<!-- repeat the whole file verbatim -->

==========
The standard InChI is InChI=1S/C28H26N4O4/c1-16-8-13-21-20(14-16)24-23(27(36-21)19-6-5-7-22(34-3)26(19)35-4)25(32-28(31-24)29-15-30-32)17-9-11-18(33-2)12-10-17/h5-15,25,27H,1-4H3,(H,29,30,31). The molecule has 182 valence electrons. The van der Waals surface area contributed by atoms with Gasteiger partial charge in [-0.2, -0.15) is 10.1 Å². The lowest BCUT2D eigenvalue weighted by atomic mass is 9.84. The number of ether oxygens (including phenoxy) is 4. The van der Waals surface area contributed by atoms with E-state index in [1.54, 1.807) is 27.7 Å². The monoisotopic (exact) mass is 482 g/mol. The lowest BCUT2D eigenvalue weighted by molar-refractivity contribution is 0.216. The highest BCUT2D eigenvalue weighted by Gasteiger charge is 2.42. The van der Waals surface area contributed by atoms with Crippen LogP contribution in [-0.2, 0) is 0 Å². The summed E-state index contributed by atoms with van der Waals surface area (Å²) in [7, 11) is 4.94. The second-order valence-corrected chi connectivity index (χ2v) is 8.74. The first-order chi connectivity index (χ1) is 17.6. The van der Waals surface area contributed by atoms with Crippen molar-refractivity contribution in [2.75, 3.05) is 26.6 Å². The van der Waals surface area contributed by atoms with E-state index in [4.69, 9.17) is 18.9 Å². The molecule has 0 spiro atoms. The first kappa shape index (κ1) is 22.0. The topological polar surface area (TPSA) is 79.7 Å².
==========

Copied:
The standard InChI is InChI=1S/C28H26N4O4/c1-16-8-13-21-20(14-16)24-23(27(36-21)19-6-5-7-22(34-3)26(19)35-4)25(32-28(31-24)29-15-30-32)17-9-11-18(33-2)12-10-17/h5-15,25,27H,1-4H3,(H,29,30,31). The molecule has 182 valence electrons. The van der Waals surface area contributed by atoms with Gasteiger partial charge in [-0.2, -0.15) is 10.1 Å². The lowest BCUT2D eigenvalue weighted by atomic mass is 9.84. The number of ether oxygens (including phenoxy) is 4. The van der Waals surface area contributed by atoms with E-state index in [1.54, 1.807) is 27.7 Å². The monoisotopic (exact) mass is 482 g/mol. The lowest BCUT2D eigenvalue weighted by molar-refractivity contribution is 0.216. The highest BCUT2D eigenvalue weighted by Gasteiger charge is 2.42. The van der Waals surface area contributed by atoms with Crippen LogP contribution in [-0.2, 0) is 0 Å². The summed E-state index contributed by atoms with van der Waals surface area (Å²) in [7, 11) is 4.94. The second-order valence-corrected chi connectivity index (χ2v) is 8.74. The first-order chi connectivity index (χ1) is 17.6. The van der Waals surface area contributed by atoms with Crippen molar-refractivity contribution in [2.75, 3.05) is 26.6 Å². The van der Waals surface area contributed by atoms with E-state index in [4.69, 9.17) is 18.9 Å². The molecule has 0 spiro atoms. The first kappa shape index (κ1) is 22.0. The topological polar surface area (TPSA) is 79.7 Å².